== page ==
August 10, 2011

Price history details improved

I recently changed a page on my web site to better report price history. You can find the page by locating any certificate of interest in the database. Then, simply click on any price estimate:

and a small new page will open.

That new page will show a summary of all recorded sales over periods of one, three, ten and twenty years.

This example shows a summary prices recorded for the well-known Blue Ridge Railroad bond from South Carolina. You can see that I have recorded sales for this certificate that have ranged from a low of $47 to a high of $125 during the last year. (Both were eBay sales) The average of all recorded sales was $96.

You can see that sale prices fell to as low as $8 in the last twenty years, probably representing a multi-item auction lot. Since that low price is older than ten years, you can surmise that it was an auction lot that predated eBay. (In fact, that price came from an old Smythe sale.)

You will also notice that one collector paid an extraordinarily high price ($256) between three and ten years ago. That price reflects a sale that took place in Germany. That high price included a 20% commission, further magnified by a period of extreme weakness of the U.S. dollar relative to the Euro.

My current price estimate is $75 to $100 and I last "touched" the price about four months ago. That means that I expect to that future sales will be about $75 to $100 whenever another Blue Ridge bond in average condition sells in the United States in a well-attended live auction.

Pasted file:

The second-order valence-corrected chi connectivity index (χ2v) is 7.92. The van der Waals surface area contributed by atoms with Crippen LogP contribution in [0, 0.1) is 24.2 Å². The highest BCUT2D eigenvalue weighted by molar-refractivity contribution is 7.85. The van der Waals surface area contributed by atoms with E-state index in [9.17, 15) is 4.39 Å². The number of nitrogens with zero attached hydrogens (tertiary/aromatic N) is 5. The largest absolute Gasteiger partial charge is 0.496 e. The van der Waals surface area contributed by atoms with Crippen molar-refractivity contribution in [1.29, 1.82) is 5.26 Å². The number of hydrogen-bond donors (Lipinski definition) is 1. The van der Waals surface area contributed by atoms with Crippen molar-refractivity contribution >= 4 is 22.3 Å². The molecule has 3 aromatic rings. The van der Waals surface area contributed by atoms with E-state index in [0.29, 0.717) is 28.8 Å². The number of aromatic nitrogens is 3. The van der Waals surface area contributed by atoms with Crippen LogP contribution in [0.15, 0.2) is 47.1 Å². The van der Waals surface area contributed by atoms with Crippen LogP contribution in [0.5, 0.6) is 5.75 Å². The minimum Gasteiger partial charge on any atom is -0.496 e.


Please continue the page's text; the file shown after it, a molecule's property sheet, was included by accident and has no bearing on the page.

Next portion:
Remember, I am offering a single price estimate, even though there are many separate markets. Each market displays different price behaviors.

For instance, if a sale of a Blue Ridge Railroad bond takes place in a well-attended, live German auction, I'd expect the sale price to be about 50 to 100 percent higher than my estimate. If a sale takes place on eBay, I'd imagine prices will be 25 to 40 percent lower than my estimate. If purchased from American dealers, prices for Blue Ridge bonds are likely to range from my lower estimate to maybe 25 percent above my high estimate. Prices for collectible certificates are highly flexible.

The point of showing this information is to let you see current trends in every certificate variety I record. Beware, however, that only about 7 percent (!) of all certificate varieties appear for public sale in any given year. While probably twice that many varieties appear for sale in shows and dealer offerings, there is no reliable method for collecting those prices. If individual collectors don't report their non-auction purchases, I never learn about them.

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